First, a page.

It was early July when I flew into Gander, Newfoundland, a small but famous airport that became home to 38 jumbo jets on 9/11. It’s an unassuming place with a lot of history.
The next morning, when sitting at breakfast, I noticed the menu featured many dishes with partridgeberries. I could order partridgeberry muffins, bread, pancakes, waffles, pies, or tarts. One could slather toast with partridgeberry jams and jellies.
What are Partridgeberries?
Partridgeberries are small red berries that grow abundantly in the Canadian province of Newfoundland and Labrador. I’d say they are a not-too-sweet cross between cranberries and blueberries. Scientifically a member of the Madder Family (Rubiaceae), partridgeberries are deeply rooted in the culture and cuisine of Newfoundland.
Having never heard of them, I was curious and began researching. I discovered that partridgeberries are also called mountain cranberries, cowberries, or lingonberries- at least, I knew the latter. They are indigenous to Newfoundland, as well as Scandinavia, and grow wild on small evergreen shrubs. Partridgeberries thrive in the cool and acidic soils of the region.
The fruit has a distinctive tart flavor that sets them apart from other berries. Their tartness makes them an excellent addition to sweet treats and savory meals, an accompaniment to dishes like moose and rabbit.
Making a Partridgeberry Pie
If you know me, you may recall that I love pie, so I was eager to taste a partridgeberry pie or tart. I’d miss the berry-picking season that typically begins in late summer and continues into the fall, but many of the berries are canned.
A Pie Class
It just so happens it was my lucky day. I got to take a pie-making class at the Barbour Living History Heritage Village in Newton, Newfoundland. This award-winning Heritage Center shows life from the perspective of 19th-century merchant traders.
The class began with the preparation of the crust for a small pie. We students hand-mixed softened margarine (or butter) and sugar until light and fluffy and then added an egg.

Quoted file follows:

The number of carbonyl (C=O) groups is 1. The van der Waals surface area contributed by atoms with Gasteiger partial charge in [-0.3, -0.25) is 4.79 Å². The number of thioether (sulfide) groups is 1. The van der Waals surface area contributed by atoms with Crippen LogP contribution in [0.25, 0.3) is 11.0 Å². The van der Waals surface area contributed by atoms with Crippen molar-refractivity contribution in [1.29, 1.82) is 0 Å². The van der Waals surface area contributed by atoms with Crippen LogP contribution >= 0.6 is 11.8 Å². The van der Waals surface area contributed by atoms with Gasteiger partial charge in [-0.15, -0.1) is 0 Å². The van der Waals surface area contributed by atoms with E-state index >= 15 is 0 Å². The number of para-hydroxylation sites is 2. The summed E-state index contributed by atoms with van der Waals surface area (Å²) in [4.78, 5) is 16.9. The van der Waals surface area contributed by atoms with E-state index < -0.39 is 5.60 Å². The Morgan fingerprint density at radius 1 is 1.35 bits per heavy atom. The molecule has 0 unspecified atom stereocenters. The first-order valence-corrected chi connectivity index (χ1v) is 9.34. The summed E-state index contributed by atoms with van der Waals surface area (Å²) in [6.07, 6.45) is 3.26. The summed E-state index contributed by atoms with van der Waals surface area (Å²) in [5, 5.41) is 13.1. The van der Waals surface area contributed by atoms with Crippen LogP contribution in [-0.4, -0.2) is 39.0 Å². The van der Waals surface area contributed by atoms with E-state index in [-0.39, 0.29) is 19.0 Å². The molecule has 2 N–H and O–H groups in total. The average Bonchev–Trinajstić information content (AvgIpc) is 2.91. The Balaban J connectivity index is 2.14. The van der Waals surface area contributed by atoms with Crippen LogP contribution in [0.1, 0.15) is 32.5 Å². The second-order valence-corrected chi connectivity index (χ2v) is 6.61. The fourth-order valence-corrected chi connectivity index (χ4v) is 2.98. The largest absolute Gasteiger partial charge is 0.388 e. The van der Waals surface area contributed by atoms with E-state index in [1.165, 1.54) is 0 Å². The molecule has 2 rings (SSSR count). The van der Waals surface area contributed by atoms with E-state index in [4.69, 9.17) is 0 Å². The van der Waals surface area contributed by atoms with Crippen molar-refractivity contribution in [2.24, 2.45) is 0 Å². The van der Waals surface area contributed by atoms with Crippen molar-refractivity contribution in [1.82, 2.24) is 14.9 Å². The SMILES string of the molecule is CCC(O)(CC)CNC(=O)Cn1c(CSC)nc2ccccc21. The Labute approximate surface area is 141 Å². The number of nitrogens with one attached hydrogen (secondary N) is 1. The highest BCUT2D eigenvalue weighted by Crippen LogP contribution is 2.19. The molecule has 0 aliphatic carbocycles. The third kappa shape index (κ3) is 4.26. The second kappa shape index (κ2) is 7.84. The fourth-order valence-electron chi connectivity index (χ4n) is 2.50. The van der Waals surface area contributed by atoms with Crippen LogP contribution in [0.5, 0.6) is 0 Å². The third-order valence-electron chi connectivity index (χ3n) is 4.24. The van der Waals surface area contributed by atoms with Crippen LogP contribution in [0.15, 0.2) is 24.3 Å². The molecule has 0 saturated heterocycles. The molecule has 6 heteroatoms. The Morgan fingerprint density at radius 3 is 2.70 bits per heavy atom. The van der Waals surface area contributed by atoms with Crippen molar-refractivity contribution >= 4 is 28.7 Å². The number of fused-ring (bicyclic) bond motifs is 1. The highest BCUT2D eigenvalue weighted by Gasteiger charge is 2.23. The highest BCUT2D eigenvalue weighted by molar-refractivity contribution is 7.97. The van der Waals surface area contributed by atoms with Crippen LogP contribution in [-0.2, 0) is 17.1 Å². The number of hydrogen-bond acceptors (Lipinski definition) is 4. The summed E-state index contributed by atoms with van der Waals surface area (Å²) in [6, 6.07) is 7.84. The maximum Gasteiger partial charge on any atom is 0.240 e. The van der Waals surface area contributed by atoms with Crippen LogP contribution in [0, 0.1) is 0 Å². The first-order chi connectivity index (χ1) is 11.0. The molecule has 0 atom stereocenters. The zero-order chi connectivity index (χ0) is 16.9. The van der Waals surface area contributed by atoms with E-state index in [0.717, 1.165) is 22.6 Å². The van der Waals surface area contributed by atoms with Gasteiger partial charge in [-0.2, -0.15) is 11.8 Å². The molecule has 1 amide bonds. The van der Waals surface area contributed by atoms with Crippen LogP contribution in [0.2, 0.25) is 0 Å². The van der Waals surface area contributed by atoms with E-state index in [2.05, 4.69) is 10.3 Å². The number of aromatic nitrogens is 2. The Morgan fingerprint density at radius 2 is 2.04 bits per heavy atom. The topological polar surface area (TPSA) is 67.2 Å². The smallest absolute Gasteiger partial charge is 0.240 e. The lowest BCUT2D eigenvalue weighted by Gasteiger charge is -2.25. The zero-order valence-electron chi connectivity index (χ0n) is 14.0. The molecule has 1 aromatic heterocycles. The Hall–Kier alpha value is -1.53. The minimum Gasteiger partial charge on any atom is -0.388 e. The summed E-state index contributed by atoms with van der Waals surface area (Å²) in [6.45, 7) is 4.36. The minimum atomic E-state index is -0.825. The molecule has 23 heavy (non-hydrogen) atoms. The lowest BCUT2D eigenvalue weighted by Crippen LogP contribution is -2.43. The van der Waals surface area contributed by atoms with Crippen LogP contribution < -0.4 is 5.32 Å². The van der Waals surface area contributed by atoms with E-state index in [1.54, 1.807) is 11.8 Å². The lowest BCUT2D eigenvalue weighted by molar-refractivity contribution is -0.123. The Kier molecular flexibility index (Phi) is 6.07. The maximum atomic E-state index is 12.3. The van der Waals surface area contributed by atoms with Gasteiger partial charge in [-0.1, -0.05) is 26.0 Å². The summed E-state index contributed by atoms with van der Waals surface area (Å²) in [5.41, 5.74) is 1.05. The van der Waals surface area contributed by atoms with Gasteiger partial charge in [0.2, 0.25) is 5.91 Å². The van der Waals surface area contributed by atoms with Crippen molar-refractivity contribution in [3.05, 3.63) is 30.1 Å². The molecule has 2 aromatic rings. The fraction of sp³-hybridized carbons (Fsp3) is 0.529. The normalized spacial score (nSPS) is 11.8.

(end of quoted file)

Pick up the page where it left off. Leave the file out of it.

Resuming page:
We combined the dry ingredients and added them to the creamed mixture and formed two balls – one larger than the other. We then pressed the big dough ball into a circular shape with a rolling pin. We fit it into the pie pan and later rolled out the remaining dough for lattice strips. This recipe is the easiest pie crust method I have ever used, and I’d encourage anyone to try it. I may never buy pre-made or frozen crust again.
To save time, our instructor had previously cooked the berries with added sugar until they formed a slightly thickened sauce. All the students did was pour the pie filling into pans and then weave the lattice strips into place.
The following crust recipe (known as Laurie’s Homemade Recipe) is what we used during the class, and I have tested it twice at home. It’s a keeper! The margarine makes a softer but slightly less flakey crust than one made with butter.
If you need an excuse for pie, partridgeberries are rich in antioxidants, vitamins, and minerals that provide potential health benefits. But, needing no reason, I’ll remake it and recall the berries as a beloved part of Newfoundland’s food heritage.
Laurie’s Homemade Partridgeberry Tart Recipe
Compliments of the Barbour Living Heritage Village
½ cup margarine or butter
3 Tablespoons sugar
1 teaspoon baking powder
1 ½ cups all-purpose flour
(I did not prepare this, but below is the recipe used by our instructor.)
4 cups of partridgeberries
2 cups sugar
2 tablespoons cornstarch
4 tablespoons cold water
1. Place berries and sugar in a pot and cook until slightly thickened and all the sugar has dissolved. (I might add some orange zest next time I make this.)
2. Cream butter and sugar. (We did this by hand.) Add egg.
3. Combine the flour and baking powder, and add this to the creamed mixture all at once.
4. Mix until the dough forms a ball. Do not overwork the dough.
5. Roll out the dough and place in an 8-inch pie pan, edges overhanging. Save some dough for the lattice topping.
6. Combine cold water and cornstarch until all the cornstarch is dissolved. Add this into the berry mixture while stirring constantly. Bring to a boil and then turn off the heat.
7. Fill the pie shell with the berry mixture. Top with lattice strips. (Brush the lattice strips and crust with whisked egg, if you like.)
8. Bake at 375 degrees until the dough on top is golden, about 40 minutes.
Of course, this is a perfect pie to top with vanilla ice cream. Enjoy!